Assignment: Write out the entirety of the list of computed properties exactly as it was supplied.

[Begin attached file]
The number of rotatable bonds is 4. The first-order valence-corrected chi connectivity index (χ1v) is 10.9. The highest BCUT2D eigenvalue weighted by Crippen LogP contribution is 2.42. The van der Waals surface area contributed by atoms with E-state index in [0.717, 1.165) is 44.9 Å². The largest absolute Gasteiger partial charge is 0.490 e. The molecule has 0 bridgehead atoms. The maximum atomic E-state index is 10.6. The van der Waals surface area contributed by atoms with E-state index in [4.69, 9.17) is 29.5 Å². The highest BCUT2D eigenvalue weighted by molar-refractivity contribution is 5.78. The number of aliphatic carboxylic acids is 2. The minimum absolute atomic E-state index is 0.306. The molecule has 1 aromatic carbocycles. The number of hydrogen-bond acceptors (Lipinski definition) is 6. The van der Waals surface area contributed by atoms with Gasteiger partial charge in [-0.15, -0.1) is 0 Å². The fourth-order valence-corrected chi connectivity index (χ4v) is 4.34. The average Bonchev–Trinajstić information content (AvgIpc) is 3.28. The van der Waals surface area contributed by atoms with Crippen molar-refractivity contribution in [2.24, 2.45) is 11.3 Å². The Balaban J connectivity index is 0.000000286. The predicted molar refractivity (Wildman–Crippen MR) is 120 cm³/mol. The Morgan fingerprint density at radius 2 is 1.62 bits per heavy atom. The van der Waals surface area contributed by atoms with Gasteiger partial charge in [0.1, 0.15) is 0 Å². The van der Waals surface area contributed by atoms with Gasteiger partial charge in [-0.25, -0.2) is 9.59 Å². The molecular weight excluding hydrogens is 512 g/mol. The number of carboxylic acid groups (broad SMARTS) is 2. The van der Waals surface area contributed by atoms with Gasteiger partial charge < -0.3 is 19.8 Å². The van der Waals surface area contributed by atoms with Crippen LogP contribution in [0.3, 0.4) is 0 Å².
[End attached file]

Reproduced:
The number of rotatable bonds is 4. The first-order valence-corrected chi connectivity index (χ1v) is 10.9. The highest BCUT2D eigenvalue weighted by Crippen LogP contribution is 2.42. The van der Waals surface area contributed by atoms with E-state index in [0.717, 1.165) is 44.9 Å². The largest absolute Gasteiger partial charge is 0.490 e. The molecule has 0 bridgehead atoms. The maximum atomic E-state index is 10.6. The van der Waals surface area contributed by atoms with E-state index in [4.69, 9.17) is 29.5 Å². The highest BCUT2D eigenvalue weighted by molar-refractivity contribution is 5.78. The number of aliphatic carboxylic acids is 2. The minimum absolute atomic E-state index is 0.306. The molecule has 1 aromatic carbocycles. The number of hydrogen-bond acceptors (Lipinski definition) is 6. The van der Waals surface area contributed by atoms with Gasteiger partial charge in [-0.15, -0.1) is 0 Å². The fourth-order valence-corrected chi connectivity index (χ4v) is 4.34. The average Bonchev–Trinajstić information content (AvgIpc) is 3.28. The van der Waals surface area contributed by atoms with Crippen molar-refractivity contribution in [2.24, 2.45) is 11.3 Å². The Balaban J connectivity index is 0.000000286. The predicted molar refractivity (Wildman–Crippen MR) is 120 cm³/mol. The Morgan fingerprint density at radius 2 is 1.62 bits per heavy atom. The van der Waals surface area contributed by atoms with Gasteiger partial charge in [0.1, 0.15) is 0 Å². The van der Waals surface area contributed by atoms with Gasteiger partial charge in [-0.25, -0.2) is 9.59 Å². The molecular weight excluding hydrogens is 512 g/mol. The number of carboxylic acid groups (broad SMARTS) is 2. The van der Waals surface area contributed by atoms with Gasteiger partial charge < -0.3 is 19.8 Å². The van der Waals surface area contributed by atoms with Crippen LogP contribution in [0.3, 0.4) is 0 Å².